The speaker on the unit is a different story, but not necessarily in a way that’s expected.  The actual quality of the audio coming from the speaker was great, from good quality calls to music from games I was generally impressed with the tiny speaker’s output.  The problem here is volume and that it just isn’t loud enough for almost anything outside of a quiet room.  Loudspeaker was impossible to hear in the car for phone calls, and in general this speaker could use a serious volume boost in a future software update for sure.

Camera

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For the price range this camera really isn’t too bad at all.  Often times when a phone goes under a certain price range the first things to get cut are the display and the camera sensor, and while this isn’t anywhere near the performance of phones like the Meizu M1 Note or the Elephone P5000 it’s also a less expensive phone.  It’s definitely better than the camera on phones in the $150 or less price range and that’s great to see since it’s going to be a sliding scale based on price.  What you’re going to get with the Verykool Cyprus S6001 is a decent camera that fares well in any lighting condition, and while it’ll deliver a clear picture that looks good enough on the phone’s screen or even a larger screen zooming in will reveal very little additional detail.  On the bright side it’s a solid performer even in low light, with a fast shutter, low amounts of noise and overall good light balance.

As is common with many smartphones the bias is almost always towards overexposing the picture in general, and this can always be helped by touching a place on the screen that’s a little brighter so as to bring the overall exposure of the scene down.  HDR mode is a mixed bag and helps in some areas while it’s really detrimental to picture quality in others.  Thankfully it saves a copy of a non-HDR photo at the same time as the HDR photo, although it takes several seconds to process the photo in the first place.  Auto mode is the best way to go when needing fast photography, and there’s a slew of options found within the camera to satiate your need for tweaking the image a bit.  Video is also good and considerably better than many phones in the price range, delivering a clear image that looks somewhere in between a 480p and 720p image in terms of sheer detail and quality.  Auto focus in video mode seemed to have difficulty and I found myself constantly having to readjust the focus by pressing on the screen.  Check out the image samples below for your own conclusions.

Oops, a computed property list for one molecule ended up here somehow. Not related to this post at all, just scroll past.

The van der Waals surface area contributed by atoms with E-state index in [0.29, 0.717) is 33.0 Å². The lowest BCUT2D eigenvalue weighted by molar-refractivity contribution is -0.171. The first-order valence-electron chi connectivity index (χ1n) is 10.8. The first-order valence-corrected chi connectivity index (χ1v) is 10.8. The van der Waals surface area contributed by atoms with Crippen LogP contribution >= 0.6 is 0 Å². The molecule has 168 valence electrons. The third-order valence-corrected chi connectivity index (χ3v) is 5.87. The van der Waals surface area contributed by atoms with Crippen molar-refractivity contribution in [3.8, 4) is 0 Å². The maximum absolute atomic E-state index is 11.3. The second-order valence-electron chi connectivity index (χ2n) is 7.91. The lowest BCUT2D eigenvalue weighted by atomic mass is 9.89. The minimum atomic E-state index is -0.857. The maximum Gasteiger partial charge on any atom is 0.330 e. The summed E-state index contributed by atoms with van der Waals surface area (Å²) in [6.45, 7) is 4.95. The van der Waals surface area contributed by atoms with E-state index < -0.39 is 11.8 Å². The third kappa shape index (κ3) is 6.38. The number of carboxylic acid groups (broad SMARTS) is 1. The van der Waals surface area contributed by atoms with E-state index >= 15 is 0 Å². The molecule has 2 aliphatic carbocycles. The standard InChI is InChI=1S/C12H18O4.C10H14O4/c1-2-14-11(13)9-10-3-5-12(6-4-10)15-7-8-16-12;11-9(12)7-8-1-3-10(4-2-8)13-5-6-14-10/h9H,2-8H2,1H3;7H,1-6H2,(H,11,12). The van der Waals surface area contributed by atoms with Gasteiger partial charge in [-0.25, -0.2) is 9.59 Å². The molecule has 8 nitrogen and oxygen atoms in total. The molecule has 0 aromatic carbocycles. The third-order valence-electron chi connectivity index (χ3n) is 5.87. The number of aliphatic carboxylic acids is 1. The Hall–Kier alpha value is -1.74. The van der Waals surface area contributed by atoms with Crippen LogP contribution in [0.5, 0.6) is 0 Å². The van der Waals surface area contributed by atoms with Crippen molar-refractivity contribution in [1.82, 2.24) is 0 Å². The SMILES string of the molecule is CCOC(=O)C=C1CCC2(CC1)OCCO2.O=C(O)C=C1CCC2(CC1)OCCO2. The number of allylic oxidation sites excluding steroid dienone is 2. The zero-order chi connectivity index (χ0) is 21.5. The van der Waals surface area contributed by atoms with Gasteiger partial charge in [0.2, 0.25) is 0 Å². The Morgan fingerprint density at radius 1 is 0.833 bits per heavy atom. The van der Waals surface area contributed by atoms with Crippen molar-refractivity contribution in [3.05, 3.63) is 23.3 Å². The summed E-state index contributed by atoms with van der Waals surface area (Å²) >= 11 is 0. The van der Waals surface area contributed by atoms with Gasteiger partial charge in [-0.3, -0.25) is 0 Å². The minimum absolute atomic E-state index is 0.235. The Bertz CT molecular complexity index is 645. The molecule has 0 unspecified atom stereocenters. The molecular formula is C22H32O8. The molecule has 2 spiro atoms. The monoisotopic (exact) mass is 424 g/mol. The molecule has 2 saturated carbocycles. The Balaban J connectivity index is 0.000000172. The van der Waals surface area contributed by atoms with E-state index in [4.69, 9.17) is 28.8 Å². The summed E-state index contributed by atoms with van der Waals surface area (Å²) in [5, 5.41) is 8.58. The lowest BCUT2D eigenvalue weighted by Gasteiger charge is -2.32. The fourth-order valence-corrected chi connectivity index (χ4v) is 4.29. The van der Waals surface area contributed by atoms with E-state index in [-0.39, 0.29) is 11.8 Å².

Conclusion

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The Verykool Cyprus S6001 isn’t a bad phone for $200, and it’s one of the few cheaper Chinese manufactured phones that’s sold by a distributor in the United States.  It’s also designed for US carrier spectrum unlike most Chinese phones we review, and the few extra services provided on the phone are all meant to be used in the US.  The build quality is absolutely top notch and eclipses even that of phones almost twice its price at times, but the performance of the device really keeps it from being a must-have for the price range.  There’s just too many other Chinese phones out there that offer considerably better performance for the same price and unfortunately Verykool seems to have prioritized build quality and screen size over performance, drastically cutting down on enjoyment for the device.  On the bright side the camera is definitely a notch better than other phones at this price range or cheaper, and the sound quality that comes from the phone’s 3.5mm headset jack is absolutely superb.  While this will certainly do everything you need it to do in a day you’re likely going to need some patience unless a significant update is rolled out that can address the performance issues, and unfortunately that’s what drags down the device the most.